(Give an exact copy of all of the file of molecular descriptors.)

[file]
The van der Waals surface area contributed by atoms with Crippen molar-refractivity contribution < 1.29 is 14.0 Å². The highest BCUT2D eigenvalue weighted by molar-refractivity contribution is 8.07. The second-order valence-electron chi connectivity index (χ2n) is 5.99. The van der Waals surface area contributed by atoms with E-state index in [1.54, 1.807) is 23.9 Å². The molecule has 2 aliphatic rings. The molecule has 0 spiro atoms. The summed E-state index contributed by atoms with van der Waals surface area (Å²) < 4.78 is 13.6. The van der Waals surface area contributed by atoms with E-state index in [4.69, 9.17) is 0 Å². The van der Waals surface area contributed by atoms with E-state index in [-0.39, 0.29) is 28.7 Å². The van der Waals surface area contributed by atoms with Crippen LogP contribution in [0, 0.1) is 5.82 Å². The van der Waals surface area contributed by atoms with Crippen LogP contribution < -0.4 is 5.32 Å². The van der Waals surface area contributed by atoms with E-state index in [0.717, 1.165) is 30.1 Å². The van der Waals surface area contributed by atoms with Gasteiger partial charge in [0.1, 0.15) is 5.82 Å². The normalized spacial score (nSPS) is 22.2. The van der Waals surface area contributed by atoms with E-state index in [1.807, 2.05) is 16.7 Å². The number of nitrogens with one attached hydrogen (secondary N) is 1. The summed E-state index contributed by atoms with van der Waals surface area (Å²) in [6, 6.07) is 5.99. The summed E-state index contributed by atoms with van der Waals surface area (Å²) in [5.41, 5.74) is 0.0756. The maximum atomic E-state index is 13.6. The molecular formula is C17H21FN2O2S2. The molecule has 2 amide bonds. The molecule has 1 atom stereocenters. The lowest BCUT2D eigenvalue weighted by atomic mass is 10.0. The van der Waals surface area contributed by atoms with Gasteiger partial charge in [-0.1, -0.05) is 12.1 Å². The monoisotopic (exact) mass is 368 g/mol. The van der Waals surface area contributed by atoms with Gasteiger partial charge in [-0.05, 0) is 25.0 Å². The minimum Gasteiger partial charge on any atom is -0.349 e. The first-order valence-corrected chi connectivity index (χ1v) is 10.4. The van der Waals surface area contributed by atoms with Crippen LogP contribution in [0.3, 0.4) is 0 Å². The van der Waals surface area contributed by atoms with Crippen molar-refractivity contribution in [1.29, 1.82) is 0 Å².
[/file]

The van der Waals surface area contributed by atoms with Crippen molar-refractivity contribution < 1.29 is 14.0 Å². The highest BCUT2D eigenvalue weighted by molar-refractivity contribution is 8.07. The second-order valence-electron chi connectivity index (χ2n) is 5.99. The van der Waals surface area contributed by atoms with E-state index in [1.54, 1.807) is 23.9 Å². The molecule has 2 aliphatic rings. The molecule has 0 spiro atoms. The summed E-state index contributed by atoms with van der Waals surface area (Å²) < 4.78 is 13.6. The van der Waals surface area contributed by atoms with E-state index in [4.69, 9.17) is 0 Å². The van der Waals surface area contributed by atoms with E-state index in [-0.39, 0.29) is 28.7 Å². The van der Waals surface area contributed by atoms with Crippen LogP contribution in [0, 0.1) is 5.82 Å². The van der Waals surface area contributed by atoms with Crippen LogP contribution < -0.4 is 5.32 Å². The van der Waals surface area contributed by atoms with E-state index in [0.717, 1.165) is 30.1 Å². The van der Waals surface area contributed by atoms with Gasteiger partial charge in [0.1, 0.15) is 5.82 Å². The normalized spacial score (nSPS) is 22.2. The van der Waals surface area contributed by atoms with E-state index in [1.807, 2.05) is 16.7 Å². The number of nitrogens with one attached hydrogen (secondary N) is 1. The summed E-state index contributed by atoms with van der Waals surface area (Å²) in [6, 6.07) is 5.99. The summed E-state index contributed by atoms with van der Waals surface area (Å²) in [5.41, 5.74) is 0.0756. The maximum atomic E-state index is 13.6. The molecular formula is C17H21FN2O2S2. The molecule has 2 amide bonds. The molecule has 1 atom stereocenters. The lowest BCUT2D eigenvalue weighted by atomic mass is 10.0. The van der Waals surface area contributed by atoms with Gasteiger partial charge in [-0.1, -0.05) is 12.1 Å². The monoisotopic (exact) mass is 368 g/mol. The van der Waals surface area contributed by atoms with Gasteiger partial charge in [-0.05, 0) is 25.0 Å². The minimum Gasteiger partial charge on any atom is -0.349 e. The first-order valence-corrected chi connectivity index (χ1v) is 10.4. The van der Waals surface area contributed by atoms with Crippen LogP contribution in [0.3, 0.4) is 0 Å². The van der Waals surface area contributed by atoms with Crippen molar-refractivity contribution in [1.29, 1.82) is 0 Å².